NIKITA Khrushchev's report on the new Seven Year Plan for 1959-1965, published last November and endorsed by the January Party Congress, is a package remarkable both for its content and its vivid wrapping. The hard content was provided by the data on past economic achievements of the Soviet Union which Khrushchev reviewed, as well as by what he revealed of his economic program for the seven years ahead. On both counts he had an impressive story to tell. In the 1950s, the Soviet record of industrial expansion, scientific advance and technological accomplishment has been a startling one. Even in agriculture, where the Soviet economic system had been failing badly, Khrushchev's own vigorous leadership has at last added a creditable page to the record by bringing about a striking expansion of output. This background of fast economic growth has also enabled the régime to let the consumer share increasingly in the fruit of his labor and sacrifices. Real incomes, however modest they still are by the standards of the richest Western countries, have been rising fast enough to give both workers and farmers a sense of measurable and continuous improvement. Moreover, Khrushchev has taken care in recent years to channel much of this improvement selectively into the worst areas of Stalinist neglect. He spearheaded a vigorous attack on the housing problem. His minimum wage and pension reforms brought some badly needed relief to the most underprivileged groups of Soviet society.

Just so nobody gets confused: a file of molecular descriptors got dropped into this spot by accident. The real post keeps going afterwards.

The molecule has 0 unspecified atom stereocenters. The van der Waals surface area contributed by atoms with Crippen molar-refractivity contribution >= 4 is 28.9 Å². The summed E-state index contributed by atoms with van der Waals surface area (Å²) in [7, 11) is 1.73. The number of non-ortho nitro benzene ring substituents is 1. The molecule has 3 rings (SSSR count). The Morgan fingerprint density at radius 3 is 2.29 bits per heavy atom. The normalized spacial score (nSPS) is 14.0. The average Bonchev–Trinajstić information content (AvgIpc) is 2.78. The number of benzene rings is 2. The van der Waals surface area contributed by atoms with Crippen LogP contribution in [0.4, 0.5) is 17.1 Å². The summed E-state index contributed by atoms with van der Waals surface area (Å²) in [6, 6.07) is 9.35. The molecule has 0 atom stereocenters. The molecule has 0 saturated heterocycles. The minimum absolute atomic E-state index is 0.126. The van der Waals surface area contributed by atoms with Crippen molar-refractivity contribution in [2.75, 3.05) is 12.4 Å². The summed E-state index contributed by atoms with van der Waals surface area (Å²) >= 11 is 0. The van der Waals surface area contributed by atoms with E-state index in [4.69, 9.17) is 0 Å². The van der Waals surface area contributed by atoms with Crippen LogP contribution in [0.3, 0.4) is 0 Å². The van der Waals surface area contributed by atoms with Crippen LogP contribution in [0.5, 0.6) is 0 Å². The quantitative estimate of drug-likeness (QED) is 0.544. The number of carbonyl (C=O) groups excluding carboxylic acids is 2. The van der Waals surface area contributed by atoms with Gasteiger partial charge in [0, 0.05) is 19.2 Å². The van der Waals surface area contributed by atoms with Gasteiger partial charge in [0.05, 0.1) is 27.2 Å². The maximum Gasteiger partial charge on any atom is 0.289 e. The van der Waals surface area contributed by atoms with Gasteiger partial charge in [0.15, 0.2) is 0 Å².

If Khrushchev's past economic record could well have spoken for itself, his preview of further advances to be made by 1965, and beyond, traced out a program also impressive enough, on its own merits, to cheer his followers and to force the West to take thoughtful notice of the dimensions which the Soviet economic challenge is likely to assume within the coming decade.
Yet Khrushchev was not content to let the record and the economic blueprint for the future speak for themselves. Instead, he turned his report into a political manifesto, and
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